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safely depart from the common routine of travels, containing, as they strictly do, only the imperfect observations or conclusions of a single mind; and might venture to give the systematized results of study, as well as observation.
In the present papers, however, I limit myself to the easier and simpler task of extracting from my note-book an account of what I have seen or observed for myself, and of the reflections or explanations naturally appertaining thereto; omitting not only the reference to individuals, by name, but also passing by the graver matters of politics and government. And as the entrance into the heart of Holland from the sea is the best possible introduction to the peculiarities of the country, I begin with that.
In proceeding up the British Channel, the voyager is warned of his approach to the Netherlands, by indications not to be mistaken. Between Dungeness and Dover, you pass the meeting of the tides, so well known to mariners. It is a remarkable and well-defined line in the sea, separating the deep blue waters of the Western Ocean, which enter the Channel below, from the whitish, clay-colored water of the North Sea. The causes of this peculiar phenomenon it is easy to understand. The flood-tide sets to the southward, along the western coast of Norway, from the North Cape to the Nare, and thence onward along the eastern coast of Great Britain. Scotland takes it first, and at length it reaches Dover. Meanwhile, the tide has also been setting up the Channel, between the Lizard and Ushant, and thus brings the waters of the Atlantic up to Dover, where, in the narrow strait between England and France, the two opposing currents come in contact, and thus present a line of demarcation, in which the color and quality of the two seas are singularly contrasted. Off against Dover, you leave the coast of England, and steering a northeasterly course, you pass the cliff of Calais, and stretch forward toward the islands of Zeeland. And here the voyager will not fail to observe the dark and squally aspect of the sky, for which the North Sea is noted. But long ere he gaius a view of the low flat shore to which he is bound, he will discern the fishing-boats on the Flemish banks, or encounter the small vessels of the Dutch and Flemish pilots, and perhaps merchantmen of a larger size. All these are highly characteristic of the people to whom they belong, and seem the more striking to an American, from being the very opposite of our own style of naval construction. This remark is particularly true of the fishing and pilot-boats, with their round stem and stern, their short, thick, ungainly hulls, so different in appearance from the sharp, slender, and bright-looking craft, which meets the eye along the shores of the United States. Obtaining a view of the low, sunken coast of the island of Walfeel that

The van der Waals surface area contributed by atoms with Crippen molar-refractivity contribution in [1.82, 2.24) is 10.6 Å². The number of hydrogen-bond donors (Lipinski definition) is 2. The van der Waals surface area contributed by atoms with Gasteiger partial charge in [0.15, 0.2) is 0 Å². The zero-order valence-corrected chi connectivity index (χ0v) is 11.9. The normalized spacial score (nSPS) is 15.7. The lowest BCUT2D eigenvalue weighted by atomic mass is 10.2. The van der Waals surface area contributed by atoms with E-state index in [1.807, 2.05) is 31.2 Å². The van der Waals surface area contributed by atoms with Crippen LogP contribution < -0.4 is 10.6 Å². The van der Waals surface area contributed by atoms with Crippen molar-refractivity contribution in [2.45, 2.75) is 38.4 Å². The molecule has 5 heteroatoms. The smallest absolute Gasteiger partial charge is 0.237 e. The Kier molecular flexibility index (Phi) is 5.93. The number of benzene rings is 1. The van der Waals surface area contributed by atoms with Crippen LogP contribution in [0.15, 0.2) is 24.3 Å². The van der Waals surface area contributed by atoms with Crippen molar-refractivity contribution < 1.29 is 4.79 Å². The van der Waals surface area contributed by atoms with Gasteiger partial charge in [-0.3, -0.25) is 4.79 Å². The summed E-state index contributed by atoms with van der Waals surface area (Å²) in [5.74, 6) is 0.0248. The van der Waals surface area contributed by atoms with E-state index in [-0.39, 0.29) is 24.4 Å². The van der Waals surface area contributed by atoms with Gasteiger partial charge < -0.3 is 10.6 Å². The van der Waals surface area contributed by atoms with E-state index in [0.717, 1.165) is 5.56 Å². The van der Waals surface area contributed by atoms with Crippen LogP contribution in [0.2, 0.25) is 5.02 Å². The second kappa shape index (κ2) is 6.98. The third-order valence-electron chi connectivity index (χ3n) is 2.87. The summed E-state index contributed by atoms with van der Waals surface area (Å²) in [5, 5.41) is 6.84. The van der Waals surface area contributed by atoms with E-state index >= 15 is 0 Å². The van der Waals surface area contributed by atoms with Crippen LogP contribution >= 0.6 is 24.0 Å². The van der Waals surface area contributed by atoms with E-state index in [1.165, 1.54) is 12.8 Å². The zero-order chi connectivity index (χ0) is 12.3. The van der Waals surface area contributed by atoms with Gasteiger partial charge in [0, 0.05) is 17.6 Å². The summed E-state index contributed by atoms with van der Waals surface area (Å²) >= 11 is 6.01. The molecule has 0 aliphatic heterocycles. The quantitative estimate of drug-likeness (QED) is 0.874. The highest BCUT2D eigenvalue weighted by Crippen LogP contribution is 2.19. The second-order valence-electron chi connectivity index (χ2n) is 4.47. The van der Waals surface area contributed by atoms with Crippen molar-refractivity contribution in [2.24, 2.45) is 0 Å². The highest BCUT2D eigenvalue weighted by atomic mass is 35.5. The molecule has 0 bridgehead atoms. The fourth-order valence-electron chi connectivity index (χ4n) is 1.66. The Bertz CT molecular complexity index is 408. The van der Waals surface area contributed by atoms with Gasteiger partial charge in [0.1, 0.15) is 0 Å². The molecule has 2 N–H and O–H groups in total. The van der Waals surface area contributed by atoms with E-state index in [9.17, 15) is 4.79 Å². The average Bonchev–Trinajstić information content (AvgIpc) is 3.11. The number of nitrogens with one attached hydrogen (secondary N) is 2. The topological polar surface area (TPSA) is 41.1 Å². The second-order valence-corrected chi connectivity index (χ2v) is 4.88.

you have reached the Netherlands, indeed. This island belongs to a group situated at the mouth of the river Scheldt, which together compose the province of Zeeland. Its name, which is simply sea-land, is most significant of its situation. In the time of the Romans, its territory formed a portion of the main-land, but was broken up into fragments by the ramifications of the Scheldt and the assaults of the sea, from which its inhabitants are now protected only by immense dykes, which surround every island like a wall. The soil is in
every part below the level of the water, and of course the mariner, in sailing along the coast, sees nothing but tall spires rising above the dykes, to show that within are flourishing cities, and a numerous population. Walcheren, so famous in our own times for the disastrous expedition of the English, whose troops perished through the noxious dampness of the climate, is the most important, although not the largest, of the islands of Zeeland. It is enriched by the cultivation of flax, grain, and madder; and contains the large and ancient town of Middelburg, beside many villages and smaller towns, among which are Vlissingen, or Flushing, and Ter Vere, or Kampneer, which formerly served as the great markets for the Scottish merchants, and for contraband trade with England. Middelburg itself is distinguished for its public edifices, and for the prominent part which its inhabitants have acted, in all the political events of the Netherlands. But the prosperity of Walcheren, and of all the other islands of Zeeland, has been continually checked by inundations, and by the vast expense necessary to prevent their recurrence.
When off Schouwen, the northernmost of the islands, we received a pilot, and immediately steered in for the port of Hellevoetsluys. Passing close to the small island of Goeree, with its beacon and lighthouse, we entered an arm of the sea called Quaks Diep, in shallow, clay-colored water, surrounded by flat low-land, almost level with the sea, with houses, clumps of trees, and wind-mills, visible on all sides. Long lines of stakes stretched along the shores, serving to collect and retain the shifting sands, and to aid in furnishing protection against
At length we arrived in the roadstead, and dropped anchor near several large ships of war, and amid a large number of vessels, whose high poops and bows, and round stem and stern, painted all of one uniform dingy color, sufficiently betokened a foreign sea-port, had the stranger-looking buildings on shore been wanting to complete the conviction. And landing at Hellevoetsluys, it was there I received my first impressions as to the peculiarities in appearance of the people and the towns of Holland.